functioning without adequate order, systemization, or planning; uncoordinated: a woefully disorganized enterprise.
careless or undisciplined; sloppy: too disorganized a person to be an agreeable roommate.

Origin of disorganized

First recorded in 1805–15; disorganize + -ed2
Related formsun·dis·or·gan·ized, adjective
Can be confuseddisorganized unorganized

Synonyms for disorganized

muddled, confused, disorderly, unsystematic.



verb (used with object), dis·or·gan·ized, dis·or·gan·iz·ing.

to destroy the organization, systematic arrangement, or orderly connection of; throw into confusion or disorder.
Also especially British, dis·or·gan·ise.

Origin of disorganize

1785–95; < French désorganiser, equivalent to dés- dis-1 + organiser to organize
Related formsdis·or·gan·iz·er, noun
Dictionary.com Unabridged Based on the Random House Unabridged Dictionary, © Random House, Inc. 2019

Examples from the Web for disorganized

Contemporary Examples of disorganized

Historical Examples of disorganized

  • But all the blue forces were broken, disorganized; there came an exhaustion, a lassitude.

    The Long Roll

    Mary Johnston

  • My brain, disorganized, reeling with doubt, will madden me to death.


    Richard Short

  • They were no longer vicious and dangerous—they were only disorganized and panic-stricken.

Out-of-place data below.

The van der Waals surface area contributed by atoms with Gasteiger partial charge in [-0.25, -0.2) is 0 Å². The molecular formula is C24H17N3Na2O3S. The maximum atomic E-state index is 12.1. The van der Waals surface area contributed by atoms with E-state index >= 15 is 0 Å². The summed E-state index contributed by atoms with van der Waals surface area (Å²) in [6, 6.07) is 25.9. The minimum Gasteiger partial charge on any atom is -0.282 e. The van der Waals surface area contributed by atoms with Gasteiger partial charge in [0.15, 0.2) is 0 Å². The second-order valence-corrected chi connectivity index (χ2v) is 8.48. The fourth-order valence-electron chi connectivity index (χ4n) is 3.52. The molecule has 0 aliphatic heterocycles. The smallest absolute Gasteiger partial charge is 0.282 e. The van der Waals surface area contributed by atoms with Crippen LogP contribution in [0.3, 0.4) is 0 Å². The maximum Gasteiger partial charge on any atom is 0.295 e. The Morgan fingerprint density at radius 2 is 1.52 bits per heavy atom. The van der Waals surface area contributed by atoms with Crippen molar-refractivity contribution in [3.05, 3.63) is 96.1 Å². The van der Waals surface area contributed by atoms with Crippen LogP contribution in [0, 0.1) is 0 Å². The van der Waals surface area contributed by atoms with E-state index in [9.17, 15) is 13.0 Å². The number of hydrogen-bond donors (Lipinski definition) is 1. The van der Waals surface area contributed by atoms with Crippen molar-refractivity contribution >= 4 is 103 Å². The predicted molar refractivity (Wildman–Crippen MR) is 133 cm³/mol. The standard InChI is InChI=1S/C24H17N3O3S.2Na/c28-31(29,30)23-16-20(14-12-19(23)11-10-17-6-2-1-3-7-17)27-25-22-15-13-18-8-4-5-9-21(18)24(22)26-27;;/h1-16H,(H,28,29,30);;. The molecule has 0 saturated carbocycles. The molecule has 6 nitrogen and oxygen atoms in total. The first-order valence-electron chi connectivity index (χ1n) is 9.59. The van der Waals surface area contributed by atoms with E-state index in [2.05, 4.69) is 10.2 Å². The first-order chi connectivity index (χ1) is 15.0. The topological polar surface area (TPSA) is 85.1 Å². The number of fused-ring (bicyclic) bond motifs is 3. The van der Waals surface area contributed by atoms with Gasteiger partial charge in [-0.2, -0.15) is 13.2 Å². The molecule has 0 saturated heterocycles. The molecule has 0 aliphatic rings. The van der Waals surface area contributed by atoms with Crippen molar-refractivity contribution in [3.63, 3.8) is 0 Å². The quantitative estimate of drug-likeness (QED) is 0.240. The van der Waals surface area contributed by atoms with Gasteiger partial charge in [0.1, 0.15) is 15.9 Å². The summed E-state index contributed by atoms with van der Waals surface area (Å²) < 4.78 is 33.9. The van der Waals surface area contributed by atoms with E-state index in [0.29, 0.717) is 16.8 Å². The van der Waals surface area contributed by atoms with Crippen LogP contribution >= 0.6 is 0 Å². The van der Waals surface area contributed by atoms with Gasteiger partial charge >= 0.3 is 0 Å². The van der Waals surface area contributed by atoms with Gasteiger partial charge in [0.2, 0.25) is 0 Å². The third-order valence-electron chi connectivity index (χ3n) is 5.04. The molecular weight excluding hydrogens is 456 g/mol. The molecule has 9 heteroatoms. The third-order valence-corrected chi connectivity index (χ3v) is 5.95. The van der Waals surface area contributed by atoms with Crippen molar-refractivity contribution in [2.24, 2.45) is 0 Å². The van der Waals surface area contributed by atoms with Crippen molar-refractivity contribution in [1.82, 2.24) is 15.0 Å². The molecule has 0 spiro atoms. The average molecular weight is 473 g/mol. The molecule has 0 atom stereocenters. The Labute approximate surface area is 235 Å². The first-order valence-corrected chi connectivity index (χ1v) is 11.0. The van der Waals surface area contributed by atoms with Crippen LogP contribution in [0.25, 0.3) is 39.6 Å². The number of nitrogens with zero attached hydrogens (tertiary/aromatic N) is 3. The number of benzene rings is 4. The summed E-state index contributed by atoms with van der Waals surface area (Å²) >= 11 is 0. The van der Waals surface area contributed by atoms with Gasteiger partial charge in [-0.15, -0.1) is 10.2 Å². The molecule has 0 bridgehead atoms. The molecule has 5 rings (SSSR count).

Dwellers in Arcady

    Albert Bigelow Paine

  • Their administration was disorganized and their treasuries were empty.

    The Sequel of Appomattox

    Walter Lynwood Fleming

  • One of the largest boys in the group rallied the disorganized mob.

British Dictionary definitions for disorganized




(tr) to disrupt or destroy the arrangement, system, or unity of
Derived Formsdisorganization or disorganisation, noundisorganizer or disorganiser, noun
Collins English Dictionary - Complete & Unabridged 2012 Digital Edition © William Collins Sons & Co. Ltd. 1979, 1986 © HarperCollins Publishers 1998, 2000, 2003, 2005, 2006, 2007, 2009, 2012

Word Origin and History for disorganized



1793, from French désorganiser, from dés- "not" (see dis-) + organiser "organize" (see organize). This word and related forms were introduced in English in reference to the French Revolution. Related: Disorganized; disorganizing; disorganization.

Online Etymology Dictionary, © 2010 Douglas Harper